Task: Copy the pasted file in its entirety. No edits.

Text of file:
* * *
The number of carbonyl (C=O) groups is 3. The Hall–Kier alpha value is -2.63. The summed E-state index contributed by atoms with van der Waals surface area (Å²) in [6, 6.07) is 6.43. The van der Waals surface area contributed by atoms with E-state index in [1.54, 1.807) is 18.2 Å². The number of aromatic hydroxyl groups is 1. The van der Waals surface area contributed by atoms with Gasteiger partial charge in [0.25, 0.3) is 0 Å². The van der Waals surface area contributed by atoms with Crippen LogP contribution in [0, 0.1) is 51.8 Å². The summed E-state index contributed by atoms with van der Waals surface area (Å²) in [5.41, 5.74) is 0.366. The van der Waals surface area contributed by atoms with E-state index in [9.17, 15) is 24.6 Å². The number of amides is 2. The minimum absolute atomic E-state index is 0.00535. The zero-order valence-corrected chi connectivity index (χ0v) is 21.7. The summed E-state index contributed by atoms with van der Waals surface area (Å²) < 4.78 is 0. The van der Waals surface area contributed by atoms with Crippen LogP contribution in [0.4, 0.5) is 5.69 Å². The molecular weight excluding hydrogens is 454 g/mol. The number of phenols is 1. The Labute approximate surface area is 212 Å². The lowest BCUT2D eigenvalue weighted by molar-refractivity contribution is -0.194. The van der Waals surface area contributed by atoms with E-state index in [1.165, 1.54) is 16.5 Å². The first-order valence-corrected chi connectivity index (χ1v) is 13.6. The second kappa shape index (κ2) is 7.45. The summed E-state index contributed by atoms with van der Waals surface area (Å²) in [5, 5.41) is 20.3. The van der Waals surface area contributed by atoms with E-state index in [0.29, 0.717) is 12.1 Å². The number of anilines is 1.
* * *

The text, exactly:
The number of carbonyl (C=O) groups is 3. The Hall–Kier alpha value is -2.63. The summed E-state index contributed by atoms with van der Waals surface area (Å²) in [6, 6.07) is 6.43. The van der Waals surface area contributed by atoms with E-state index in [1.54, 1.807) is 18.2 Å². The number of aromatic hydroxyl groups is 1. The van der Waals surface area contributed by atoms with Gasteiger partial charge in [0.25, 0.3) is 0 Å². The van der Waals surface area contributed by atoms with Crippen LogP contribution in [0, 0.1) is 51.8 Å². The summed E-state index contributed by atoms with van der Waals surface area (Å²) in [5.41, 5.74) is 0.366. The van der Waals surface area contributed by atoms with E-state index in [9.17, 15) is 24.6 Å². The number of amides is 2. The minimum absolute atomic E-state index is 0.00535. The zero-order valence-corrected chi connectivity index (χ0v) is 21.7. The summed E-state index contributed by atoms with van der Waals surface area (Å²) < 4.78 is 0. The van der Waals surface area contributed by atoms with Crippen LogP contribution in [0.4, 0.5) is 5.69 Å². The molecular weight excluding hydrogens is 454 g/mol. The number of phenols is 1. The Labute approximate surface area is 212 Å². The lowest BCUT2D eigenvalue weighted by molar-refractivity contribution is -0.194. The van der Waals surface area contributed by atoms with E-state index in [1.165, 1.54) is 16.5 Å². The first-order valence-corrected chi connectivity index (χ1v) is 13.6. The second kappa shape index (κ2) is 7.45. The summed E-state index contributed by atoms with van der Waals surface area (Å²) in [5, 5.41) is 20.3. The van der Waals surface area contributed by atoms with E-state index in [0.29, 0.717) is 12.1 Å². The number of anilines is 1.